65 EV cops undergo
random drug testing
By RPCRD, Police Regional
May 30, 2013
CAMP KANGLEON, Palo, Leyte –
The war against illegal drugs in Eastern Visayas started right in the
own backyard of the region’s primary law enforcement agency as 65
policemen assigned in Police Regional Office 8 (PRO8) were subjected
to random drug testing on Wednesday.
"Policemen are expected to
strictly adhere to the policy of non-use of dangerous drug. Drug
dependents within our ranks should be weeded out as law enforcers
should set as good example to the public,” said Police Chief
Superintendent Elmer Ragadio Soria, PRO8 director.
Soria added that the random
drug testing will ensure that his men are not using illegal drugs as
he will not hesitate to dismiss from the police service those who will
be found positive for drug use.
Personnel from the Regional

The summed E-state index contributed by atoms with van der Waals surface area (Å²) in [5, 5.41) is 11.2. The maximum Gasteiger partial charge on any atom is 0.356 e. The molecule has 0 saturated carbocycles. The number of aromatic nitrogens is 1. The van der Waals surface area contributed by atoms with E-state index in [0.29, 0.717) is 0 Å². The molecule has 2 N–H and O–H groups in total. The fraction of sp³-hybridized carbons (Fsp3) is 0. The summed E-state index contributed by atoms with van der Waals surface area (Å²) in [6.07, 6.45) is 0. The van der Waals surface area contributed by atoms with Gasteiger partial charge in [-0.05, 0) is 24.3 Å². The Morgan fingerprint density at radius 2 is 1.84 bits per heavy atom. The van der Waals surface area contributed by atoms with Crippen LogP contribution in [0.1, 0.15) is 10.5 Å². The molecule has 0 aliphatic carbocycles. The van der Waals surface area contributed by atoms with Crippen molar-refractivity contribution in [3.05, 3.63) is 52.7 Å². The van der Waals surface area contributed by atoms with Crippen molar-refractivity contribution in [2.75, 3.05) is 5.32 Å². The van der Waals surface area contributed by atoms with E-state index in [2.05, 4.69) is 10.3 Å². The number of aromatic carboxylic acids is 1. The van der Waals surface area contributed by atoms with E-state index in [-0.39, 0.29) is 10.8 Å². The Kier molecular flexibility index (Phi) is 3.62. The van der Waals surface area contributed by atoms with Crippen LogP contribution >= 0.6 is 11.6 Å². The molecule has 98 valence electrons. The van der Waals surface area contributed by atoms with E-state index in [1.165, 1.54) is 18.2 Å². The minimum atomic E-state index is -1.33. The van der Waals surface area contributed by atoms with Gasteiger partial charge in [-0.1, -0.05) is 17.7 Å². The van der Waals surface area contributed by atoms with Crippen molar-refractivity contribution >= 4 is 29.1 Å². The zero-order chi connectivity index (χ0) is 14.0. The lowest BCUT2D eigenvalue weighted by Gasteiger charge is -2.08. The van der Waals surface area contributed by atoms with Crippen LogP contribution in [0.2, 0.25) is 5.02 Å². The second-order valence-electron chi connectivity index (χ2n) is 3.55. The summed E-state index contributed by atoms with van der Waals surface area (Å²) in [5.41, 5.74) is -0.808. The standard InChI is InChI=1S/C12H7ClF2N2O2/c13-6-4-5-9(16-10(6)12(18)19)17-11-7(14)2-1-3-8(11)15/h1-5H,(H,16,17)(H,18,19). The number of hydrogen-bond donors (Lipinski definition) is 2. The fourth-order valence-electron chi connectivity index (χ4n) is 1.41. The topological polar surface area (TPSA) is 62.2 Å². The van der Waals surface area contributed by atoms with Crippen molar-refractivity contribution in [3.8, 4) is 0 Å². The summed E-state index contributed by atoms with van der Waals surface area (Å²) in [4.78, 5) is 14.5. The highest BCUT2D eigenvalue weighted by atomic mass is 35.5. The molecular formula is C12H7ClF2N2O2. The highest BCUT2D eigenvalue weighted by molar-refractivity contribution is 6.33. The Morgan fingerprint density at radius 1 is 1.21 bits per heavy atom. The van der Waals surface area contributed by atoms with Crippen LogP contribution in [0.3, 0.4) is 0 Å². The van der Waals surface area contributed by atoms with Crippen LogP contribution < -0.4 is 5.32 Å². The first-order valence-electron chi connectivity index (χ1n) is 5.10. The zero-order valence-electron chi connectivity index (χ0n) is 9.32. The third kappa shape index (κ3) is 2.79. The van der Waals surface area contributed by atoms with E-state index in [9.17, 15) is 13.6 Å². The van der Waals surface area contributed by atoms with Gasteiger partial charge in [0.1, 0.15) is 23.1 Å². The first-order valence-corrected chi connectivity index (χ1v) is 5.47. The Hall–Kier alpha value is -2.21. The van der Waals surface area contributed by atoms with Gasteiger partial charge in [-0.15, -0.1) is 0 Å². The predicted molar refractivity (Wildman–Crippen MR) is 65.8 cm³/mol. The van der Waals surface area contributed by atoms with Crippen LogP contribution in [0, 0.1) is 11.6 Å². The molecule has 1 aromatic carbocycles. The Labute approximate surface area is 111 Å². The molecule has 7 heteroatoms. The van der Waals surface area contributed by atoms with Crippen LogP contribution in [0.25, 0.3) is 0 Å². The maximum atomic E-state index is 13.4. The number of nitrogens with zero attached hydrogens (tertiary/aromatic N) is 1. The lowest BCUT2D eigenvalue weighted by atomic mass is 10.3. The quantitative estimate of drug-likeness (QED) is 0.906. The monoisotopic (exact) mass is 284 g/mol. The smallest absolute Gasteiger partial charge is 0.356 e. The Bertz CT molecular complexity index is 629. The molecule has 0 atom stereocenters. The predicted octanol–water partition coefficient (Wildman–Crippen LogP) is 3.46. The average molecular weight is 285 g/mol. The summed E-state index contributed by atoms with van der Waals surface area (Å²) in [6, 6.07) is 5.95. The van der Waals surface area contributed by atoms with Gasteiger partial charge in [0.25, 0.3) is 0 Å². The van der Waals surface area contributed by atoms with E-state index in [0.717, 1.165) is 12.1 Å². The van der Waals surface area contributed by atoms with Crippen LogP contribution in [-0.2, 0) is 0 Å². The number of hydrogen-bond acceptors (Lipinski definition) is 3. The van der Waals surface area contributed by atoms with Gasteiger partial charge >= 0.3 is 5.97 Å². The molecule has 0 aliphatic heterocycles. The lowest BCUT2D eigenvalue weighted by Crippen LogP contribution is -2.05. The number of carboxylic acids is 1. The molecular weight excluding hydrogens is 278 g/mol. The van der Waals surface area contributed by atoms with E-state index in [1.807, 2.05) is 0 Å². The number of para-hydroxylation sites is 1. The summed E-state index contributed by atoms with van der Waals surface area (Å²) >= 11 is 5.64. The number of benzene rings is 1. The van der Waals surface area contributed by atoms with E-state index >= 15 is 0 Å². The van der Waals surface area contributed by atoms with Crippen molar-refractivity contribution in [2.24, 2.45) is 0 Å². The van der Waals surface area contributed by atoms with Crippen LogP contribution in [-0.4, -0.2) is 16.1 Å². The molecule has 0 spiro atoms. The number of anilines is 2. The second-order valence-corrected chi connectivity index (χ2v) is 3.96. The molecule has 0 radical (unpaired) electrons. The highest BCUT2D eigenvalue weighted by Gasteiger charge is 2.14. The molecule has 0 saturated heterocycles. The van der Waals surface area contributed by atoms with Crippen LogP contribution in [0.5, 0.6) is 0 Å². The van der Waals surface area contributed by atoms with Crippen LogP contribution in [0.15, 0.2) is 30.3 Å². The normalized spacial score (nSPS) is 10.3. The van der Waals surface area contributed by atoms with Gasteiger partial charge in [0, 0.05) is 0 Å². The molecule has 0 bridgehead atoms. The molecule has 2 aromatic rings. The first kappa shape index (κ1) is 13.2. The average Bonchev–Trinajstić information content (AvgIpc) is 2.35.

Crime Laboratory Office 8 (RCLO8) administered the surprise test since
police officers only knew about it early in the morning when they
reported for duty.
The drug testing for PRO8
personnel is prescribed in Letter of Instruction 17/2012 “Kontra Droga
Charlie-Waray” issued on May 3, 2012 as an internal cleansing strategy
in line with the National Police Commission (Napolcom) Memorandum
Circular No. 99-008 which requires the administration of drug test on
PNP uniformed personnel.
Those found positive for
illegal drug use shall be separated from the service after notice and
summary hearing without prejudice to the filing of appropriate
criminal charges against the offender.
Further, any PNP member who
without any justifiable reason, refuses or fails to submit a drug test
when officially required shall be liable for misconduct and after
notice and summary hearing will be penalized accordingly.
Passing the drug test is
also one of the general requirements for appointment to the PNP and
when policemen apply for promotion, mandatory schooling and deployment
for United Nations peacekeeping missions.
Relatedly, Soria ordered the
deployment of anti-illegal drug operatives near school premises in
anticipation of the opening of classes next week.
“We will ensure that the
school environment would be free of pushers and users who may
influence students and introduce them to illegal drugs.” Soria said.